September 08, 2008


Union Fair bright spot on gray day

Annual event celebrates Marathon heritage

Union Fair

Joe McIntyre/staff photographer    
Olivia Adams, 4, of Homer’s Over the Hill Riders keeps her pony steady Saturday as participants in the Marathon 1890 Union Fair line up for a rainy-day parade.

Staff Reporter

MARATHON — For Marathon residents such as Judy Wales, who has lived in the small town since 1949, not even Saturday’s gray skies and persistent rain could keep her from attending the annual 1890 Union Fair.
“I come to see all the people get together. You get to see people you don’t see that year unless there’s a function,” said Wales, whose favorite part of the event is the baking contest and the garden exhibition, which she called “informative.”
This fair, which was first held in 1890 and picked up again several years ago, features exhibits of baked goods, flowers, garden stock, a quilt show and a traditional parade through the village in which no motorized vehicles take part.
This year’s parade began on Main Street with two-and four-legged participants staying upbeat despite their dampened hair and fur.
The spirited parade was the first for a 10-year-old donkey, named Chester who was brought to the fair by his owner, Jeannine Roe of Marathon.
Chester’s ears poked through a straw hat designed especially for him as Roe told of how she won him with a $400 bid at an auction in Cincinnatus eight years ago. Jeannine’s husband, Ralph, did not know of the new family pet until Jeannine directed him to clear out their barn one day and the trailer arrived with Chester on board.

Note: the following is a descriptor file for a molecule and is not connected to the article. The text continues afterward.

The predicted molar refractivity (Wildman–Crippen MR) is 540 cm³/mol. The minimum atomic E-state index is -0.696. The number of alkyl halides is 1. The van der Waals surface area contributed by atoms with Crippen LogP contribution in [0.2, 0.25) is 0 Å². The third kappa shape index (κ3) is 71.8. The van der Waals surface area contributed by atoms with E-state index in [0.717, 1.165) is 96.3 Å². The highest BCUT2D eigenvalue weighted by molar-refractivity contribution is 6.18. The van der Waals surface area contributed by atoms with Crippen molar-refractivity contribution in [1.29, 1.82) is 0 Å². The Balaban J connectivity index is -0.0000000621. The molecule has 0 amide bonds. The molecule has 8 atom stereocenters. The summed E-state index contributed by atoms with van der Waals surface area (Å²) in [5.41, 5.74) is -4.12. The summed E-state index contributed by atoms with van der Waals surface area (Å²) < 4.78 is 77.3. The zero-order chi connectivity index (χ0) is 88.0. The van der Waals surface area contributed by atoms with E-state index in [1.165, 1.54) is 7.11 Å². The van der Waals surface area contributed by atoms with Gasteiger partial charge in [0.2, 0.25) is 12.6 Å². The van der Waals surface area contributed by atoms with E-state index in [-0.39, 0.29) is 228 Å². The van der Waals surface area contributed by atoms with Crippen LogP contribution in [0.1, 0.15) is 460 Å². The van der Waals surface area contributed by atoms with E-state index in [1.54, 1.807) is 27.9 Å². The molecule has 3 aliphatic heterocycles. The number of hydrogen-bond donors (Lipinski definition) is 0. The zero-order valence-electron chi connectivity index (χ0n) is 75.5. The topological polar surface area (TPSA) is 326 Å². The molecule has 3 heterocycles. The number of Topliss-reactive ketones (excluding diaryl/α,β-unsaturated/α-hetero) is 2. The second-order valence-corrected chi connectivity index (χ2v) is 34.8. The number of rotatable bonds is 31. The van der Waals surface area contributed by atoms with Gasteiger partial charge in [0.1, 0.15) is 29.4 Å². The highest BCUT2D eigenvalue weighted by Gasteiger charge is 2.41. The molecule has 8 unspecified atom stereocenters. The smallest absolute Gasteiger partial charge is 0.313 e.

But he’s gotten used to the idea of having a hoofed pet, saying “he’s a part of the family now.”
A black pot-bellied pig named Spam, was another curious animal, her nose constantly sniffing the air from her perch atop a cart. Fairmont resident Betty Lennon stood guard over her prized pig, whom she described as sweet and smart.
For the more historically oriented attendees, the fair also provided insight into some noteworthy aspects of the village’s past.
Village Historian Patty McConnell stood in Marathon’s former Baptist church, a structure that dates back to 1861 and the future home of the historical society.
She said the fair used to be a three-day event and has always featured important community accomplishments.
Jim Rienhardt, a professor of astronomy at Broome Community College, stood by an exhibit on Lewis Swift, an American astronomer best known for his discovery of the Swift Tuttle comet in 1863.
Swift discovered this comet a year after moving to Marathon, where he built an observatory and where he is buried today.
Rienhardt explained a comet is a “big chunk of ice and rock,” which is visible to people on earth when it comes close enough to the sun causing the frozen gases to melt. The Perseid Meteor Shower, which occurs every August is due to the earth orbiting through the leftover debris from that Swift Tuttle comet, Rienhardt said.
Event organizer Connie White said last year’s fair drew such a crowd it packed Main Street but that the rain this year “made history.”
“It has never rained on our parade before,” White said.
The spirits of those in attendance did not seem to be dampened from the looks of parade participants and cheerful onlookers.


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